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Reports highlight chronic delay in deciding child asylum claims


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Persistent delay in deciding whether or not to grant asylum to children has been criticised in two new reports.

The time between the making of an asylum claim by someone under 18 and a decision on that claim was over 200 days for most of 2015 and 2016, according to Freedom of Information data reported in a new study by Elder Rahimi Solicitors. Some children interviewed for the report had been waiting for over two years. The Home Office target for straightforward cases is six months (roughly 180 days).

Q1 2015 Q2 2015 Q3 2015 Q4 2015 Q1 2016 Q2 2016 Q3 2016 Q4 2016 Q1 2017 Q2 2017
Days from asylum claim to decision 233 222 261 258 201 193 181 163 130 65

The figures appear to show a decline in processing time in more recent quarters. But the report explains that this is a statistical mirage, as the more recent figures do not take outstanding cases into account: “the averages will change as the remaining interviews and decision events are completed”.

Organisations working with child refugees cited lack of legal aid capacity, delays in age assessments, problems finding interpreters and logistical difficulties as possible causes. But, the report said,

in many cases the reasons for the delay were simply unclear and appeared to rest solely with the Home Office failing to arrange the asylum interview or to produce a decision.

Other data obtained for the report, which was supported by the Strategic Legal Fund for Vulnerable Young Migrants, showed that well over half of children’s asylum claims are being labelled “non-straightforward”. That means they are exempt from the six-month target. While this is also an issue with adult asylum claims (see chart in this post), the proportion of child asylum claims put down as “non-straightforward” is well above the adult rate.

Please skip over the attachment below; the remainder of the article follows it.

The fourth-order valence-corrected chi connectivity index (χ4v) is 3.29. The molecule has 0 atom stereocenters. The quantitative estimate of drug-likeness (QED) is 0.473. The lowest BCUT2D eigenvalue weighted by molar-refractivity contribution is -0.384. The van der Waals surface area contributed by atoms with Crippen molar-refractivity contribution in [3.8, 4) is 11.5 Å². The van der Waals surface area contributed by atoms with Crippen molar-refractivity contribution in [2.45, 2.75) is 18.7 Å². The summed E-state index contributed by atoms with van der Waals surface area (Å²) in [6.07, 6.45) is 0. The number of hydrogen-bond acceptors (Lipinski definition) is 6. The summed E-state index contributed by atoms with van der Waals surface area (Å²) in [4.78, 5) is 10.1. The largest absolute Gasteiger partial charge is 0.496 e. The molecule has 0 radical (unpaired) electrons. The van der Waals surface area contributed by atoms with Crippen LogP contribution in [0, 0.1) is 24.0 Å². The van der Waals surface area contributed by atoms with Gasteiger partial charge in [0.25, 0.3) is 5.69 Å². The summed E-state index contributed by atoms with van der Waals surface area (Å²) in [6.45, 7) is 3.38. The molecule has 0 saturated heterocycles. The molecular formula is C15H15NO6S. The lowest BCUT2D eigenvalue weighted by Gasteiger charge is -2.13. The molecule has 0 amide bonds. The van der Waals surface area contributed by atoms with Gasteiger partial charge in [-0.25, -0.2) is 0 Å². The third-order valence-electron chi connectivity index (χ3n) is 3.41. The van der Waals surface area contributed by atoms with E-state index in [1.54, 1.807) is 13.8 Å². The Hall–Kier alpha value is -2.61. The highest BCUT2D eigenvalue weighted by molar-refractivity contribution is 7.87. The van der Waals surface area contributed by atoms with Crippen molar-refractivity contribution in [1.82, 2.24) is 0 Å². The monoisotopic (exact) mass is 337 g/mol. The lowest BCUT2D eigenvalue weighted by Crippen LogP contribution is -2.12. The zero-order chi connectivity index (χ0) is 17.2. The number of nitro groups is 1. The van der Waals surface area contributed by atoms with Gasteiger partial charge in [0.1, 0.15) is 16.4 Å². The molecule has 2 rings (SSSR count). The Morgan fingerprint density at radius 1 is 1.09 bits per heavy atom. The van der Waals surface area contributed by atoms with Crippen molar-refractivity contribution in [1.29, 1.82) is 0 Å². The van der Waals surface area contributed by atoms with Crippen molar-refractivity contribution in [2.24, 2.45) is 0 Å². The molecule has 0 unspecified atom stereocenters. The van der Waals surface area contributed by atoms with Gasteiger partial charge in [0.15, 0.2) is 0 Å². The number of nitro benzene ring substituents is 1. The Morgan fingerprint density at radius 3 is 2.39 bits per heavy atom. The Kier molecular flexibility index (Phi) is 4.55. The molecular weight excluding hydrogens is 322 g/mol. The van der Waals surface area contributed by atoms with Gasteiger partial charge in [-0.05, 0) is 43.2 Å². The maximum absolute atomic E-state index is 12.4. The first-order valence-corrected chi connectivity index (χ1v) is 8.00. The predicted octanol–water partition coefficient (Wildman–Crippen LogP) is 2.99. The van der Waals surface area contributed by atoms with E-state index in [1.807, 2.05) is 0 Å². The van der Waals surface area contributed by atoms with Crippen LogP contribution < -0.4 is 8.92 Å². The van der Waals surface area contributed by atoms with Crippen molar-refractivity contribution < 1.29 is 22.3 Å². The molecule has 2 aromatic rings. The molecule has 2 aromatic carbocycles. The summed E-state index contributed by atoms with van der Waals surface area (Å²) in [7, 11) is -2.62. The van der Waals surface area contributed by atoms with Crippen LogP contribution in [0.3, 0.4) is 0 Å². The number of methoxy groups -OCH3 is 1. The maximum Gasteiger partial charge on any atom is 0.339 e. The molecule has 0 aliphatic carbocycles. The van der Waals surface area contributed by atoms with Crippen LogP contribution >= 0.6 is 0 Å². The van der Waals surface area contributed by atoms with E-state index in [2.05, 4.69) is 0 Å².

The authors comment that “as the number of new claims increased in 2016, the percentage being classed as non-straightforward also increased, suggesting that as with adult cases, workload pressure may be leading to more decisions to classify cases as non-straightforward”.

The report concludes that “delay has become a serious systemic problem for unaccompanied minors in the UK asylum process” and goes on to document the deleterious effect such delays have on individual children. It recommends, among other things, a child-specific target of no more than six months with “clearly defined exceptions”.

It follows hard on the heels of a report from the immigration inspector, David Bolt, which found that:

In the year 1 July 2016 – 30 June 2017, unaccompanied asylum seeking children whose claims had been categorised as ‘non-straightforward’ were waiting an average of 458 days for an initial decision.

Mr Bolt’s predecessor, in a 2013 inspection, had described an average waiting time of 141 days as “unacceptably long”.

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CJ McKinney

CJ McKinney

CJ McKinney is a specialist on immigration law and policy. Formerly the editor of Free Movement, you will find a lot of articles by CJ here on this website! Twitter: @mckinneytweets.